Culver City is SO last year. Downtown LA is the hot culinary mecca of the moment in Los Angeles, as new bars and restaurants are opening just as quickly as the Ritz Carlton tower is going up. From Liberty Grill to Wurstkuche, Drago Centro to Bottega Louie, there are more reasons to flock to downtown LA now. Even after the exponential surge of kitchy downtown lofts and swank hotel bars a few years ago, it still seemed like downtown was dead; there never seemed to be a good enough reason to congregate there. After events at the Staples Center or the Disney concert hall, my friends and I would opt to return to the west side for dinner and drinks. Now Angelenos are willingly drudging through horrible freeway traffic and paying expensive parking fees in order to indulge in the latest dining adventures there.
The most notable on the scene is Rivera, a Latin-themed restaurant recently opened by chef John Rivera Sedlar. The impressive menu incorporates Latin flavors from his extensive travels through South America, Mexico and Spain, southwestern comfort from his upbringing in New Mexico, and French techniques from his culinary training. The large beautiful space is split into many sections, each with a unique theme and design. A minimalist square communal table stands next to a sushi counter-esque ceviche bar that looks out onto the busy open kitchen. On the other end is the elegant and dark Sangre room, illuminated in eerie shades of blood red from the large chandelier above and golden yellow through the backdrop of tequila bottles. Flanked in the middle are specially made tequila tasting chairs, more dining tables with gorgeous leather banquettes, and the classy tequila bar. They even have outdoor counter seating where you can get an unobstructed view of the majestically lit LA Live complex. The contemporary space is sexy, dark and mysterious.
We started with the patates xips, Kennebec potato chips with caviar, microgreens and chipotle lime cream. It was a nice starter to complement our Brut champagne, although one thing I’ve learned about caviar is that ‘more is better’- another heap of caviar would have elevated this dish from great to perfect.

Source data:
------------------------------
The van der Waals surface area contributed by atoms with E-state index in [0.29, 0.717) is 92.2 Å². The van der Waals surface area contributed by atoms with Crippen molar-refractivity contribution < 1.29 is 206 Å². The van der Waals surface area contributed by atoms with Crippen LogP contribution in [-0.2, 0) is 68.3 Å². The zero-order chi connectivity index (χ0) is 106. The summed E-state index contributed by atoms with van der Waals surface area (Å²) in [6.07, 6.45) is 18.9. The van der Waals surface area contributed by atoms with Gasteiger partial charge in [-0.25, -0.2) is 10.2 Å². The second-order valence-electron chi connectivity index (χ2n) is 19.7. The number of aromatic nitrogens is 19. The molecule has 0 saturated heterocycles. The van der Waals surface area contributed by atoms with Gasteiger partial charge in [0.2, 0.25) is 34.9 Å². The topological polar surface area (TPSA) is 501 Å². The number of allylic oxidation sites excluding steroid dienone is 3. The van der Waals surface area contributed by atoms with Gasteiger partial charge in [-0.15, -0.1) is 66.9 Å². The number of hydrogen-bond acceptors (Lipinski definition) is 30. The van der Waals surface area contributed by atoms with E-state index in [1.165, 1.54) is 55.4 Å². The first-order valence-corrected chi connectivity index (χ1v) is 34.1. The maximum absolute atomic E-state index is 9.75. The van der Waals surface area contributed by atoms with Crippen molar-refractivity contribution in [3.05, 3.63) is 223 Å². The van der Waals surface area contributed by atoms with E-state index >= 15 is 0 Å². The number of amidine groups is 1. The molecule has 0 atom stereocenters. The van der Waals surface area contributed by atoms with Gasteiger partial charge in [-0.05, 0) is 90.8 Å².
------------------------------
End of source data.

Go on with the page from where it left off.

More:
Tortillas florales, housemade Nixtamal tortillas with ‘Indian butter’. Chef Sedlar explained to us that the maize was freshly ground in the kitchen and handmade the traditional way ‘by our señoras’. With chives and edible flowers pressed into each warm piece, these adorable earthy tortillas with the smooth and creamy avocado butter brought me one step closer to understanding and appreciating the culinary history of the Americas.
Caballito de sopas dobles– 2 Latin soups with different flavors and different temperatures. A layer of warm lamb velouté with black beans was layered on top of cold refreshing potato vichyssoise. It was an interesting and inventive concept, and I especially loved the creaminess and flavor of the potato soup. Although the lamb velouté tasted more like a sauce than a soup at first, once the 2 soups came together inside my mouth, I realized the delicious intention behind this dish.
At this time the sommelier opened an absolutely delicious bottle of 2006 Alto Moncayo Garnacha, Campo de Borja Spanish wine for us. It was a good decision to trust him with the wine selection, as their wine list was overwhelmingly extensive. It was an impressive collection that had selections from Portugal, Spain, Argentina, Chile and Uruguay, and an even more amazing selection of sherries, marsalas and ports. The Alto Moncayo was one of the best Spanish wines that I have had in a long time. After my meal at Rivera, I hunted it down at the Woodland Hills Wine Company and bought a half dozen for myself.